I regret that I could not be fully myself with my parents. I don't think they really knew me. I don't know if my ongoing decision to keep the family peace was right. When I told them, early on, I had become Unitarian, they freaked out completely. Which is what they did when I joined the Army. They accepted that I lived with the same man for 10 years in a one bedroom house, but it was otherwise don't ask/ don't tell. For religion, sexuality, health, and money. Given how solid they were about maintaining denial, I don't think I could have done it any other way. They are all dead now.
My christmas will be with my Chinese atheist-raised partner, who regards the holiday as a curious silly American custom, and enjoys the food and lights. It's interesting to have that outsider point of view, and gives perspective.
My brother and I were never close growing up, him being the good son and me being the problem child. I mellowed with age, and now we still communicate infrequently, but we realize that we are more like one another than previously thought. I've always thought of atheism/theism like it is a randomly set switch in the DNA somewhere. I simply can't imagine myself ever having capacity for deistic faith, no matter what age. If it turns out that there is some pantheistic explanation for it all, that would be a thrilling and devastating blow to organized religion, but I personally don't much care, just like it wouldn't care if I care. I get the impression my brother is the same way, but as you suggested, he won't go beyond agnostic admissions just to keep the apple cart somewhat upright with his familial arrangement.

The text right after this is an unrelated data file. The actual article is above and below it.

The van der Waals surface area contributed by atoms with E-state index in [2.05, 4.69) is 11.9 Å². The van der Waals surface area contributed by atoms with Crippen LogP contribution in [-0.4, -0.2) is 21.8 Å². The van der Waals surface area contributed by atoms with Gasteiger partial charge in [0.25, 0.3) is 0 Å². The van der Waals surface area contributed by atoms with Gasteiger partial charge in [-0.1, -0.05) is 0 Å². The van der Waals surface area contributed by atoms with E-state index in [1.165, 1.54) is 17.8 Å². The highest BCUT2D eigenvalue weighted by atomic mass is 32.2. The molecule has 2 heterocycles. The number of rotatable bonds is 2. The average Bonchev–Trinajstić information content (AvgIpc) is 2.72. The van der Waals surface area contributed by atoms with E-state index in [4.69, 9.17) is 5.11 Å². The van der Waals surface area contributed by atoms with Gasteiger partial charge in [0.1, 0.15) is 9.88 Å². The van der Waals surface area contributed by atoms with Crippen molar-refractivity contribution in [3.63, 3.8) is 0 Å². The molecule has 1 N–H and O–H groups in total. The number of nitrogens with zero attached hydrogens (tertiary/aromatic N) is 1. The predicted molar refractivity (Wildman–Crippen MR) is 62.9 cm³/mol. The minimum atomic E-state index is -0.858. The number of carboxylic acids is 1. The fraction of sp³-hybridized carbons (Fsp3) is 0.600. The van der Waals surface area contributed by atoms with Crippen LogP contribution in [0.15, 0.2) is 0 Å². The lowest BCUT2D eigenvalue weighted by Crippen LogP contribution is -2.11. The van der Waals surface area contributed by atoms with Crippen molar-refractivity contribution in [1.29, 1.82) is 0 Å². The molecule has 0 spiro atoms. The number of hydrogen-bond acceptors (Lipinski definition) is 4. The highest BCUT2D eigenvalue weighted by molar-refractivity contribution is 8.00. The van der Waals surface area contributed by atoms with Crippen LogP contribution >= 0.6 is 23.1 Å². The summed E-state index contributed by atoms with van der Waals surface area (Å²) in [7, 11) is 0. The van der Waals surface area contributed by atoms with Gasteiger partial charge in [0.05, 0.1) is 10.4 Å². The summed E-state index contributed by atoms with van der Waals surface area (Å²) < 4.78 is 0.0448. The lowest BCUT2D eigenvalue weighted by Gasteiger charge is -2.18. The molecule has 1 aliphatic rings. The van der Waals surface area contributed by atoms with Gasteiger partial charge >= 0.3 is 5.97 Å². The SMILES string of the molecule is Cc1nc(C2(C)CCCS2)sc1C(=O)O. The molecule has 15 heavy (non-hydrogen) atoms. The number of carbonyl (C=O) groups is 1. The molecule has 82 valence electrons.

I don't think my parents really knew me either. The more they found out, the more disappointed they were, so I metered my personality out in small doses to them. I was surprised later in life when mom told me that they were relatively certain that I would never graduate college, when the reality of it was though I didn't like academia all that much, I would not accept anything less for myself than a Bachelors degree. Dad is an engineering professor, and I didn't want to enter the world of independence without an education he could be proud of. It was hard enough to feel like I fit in with my family to begin with - not completing college wasn't even an option in my mind.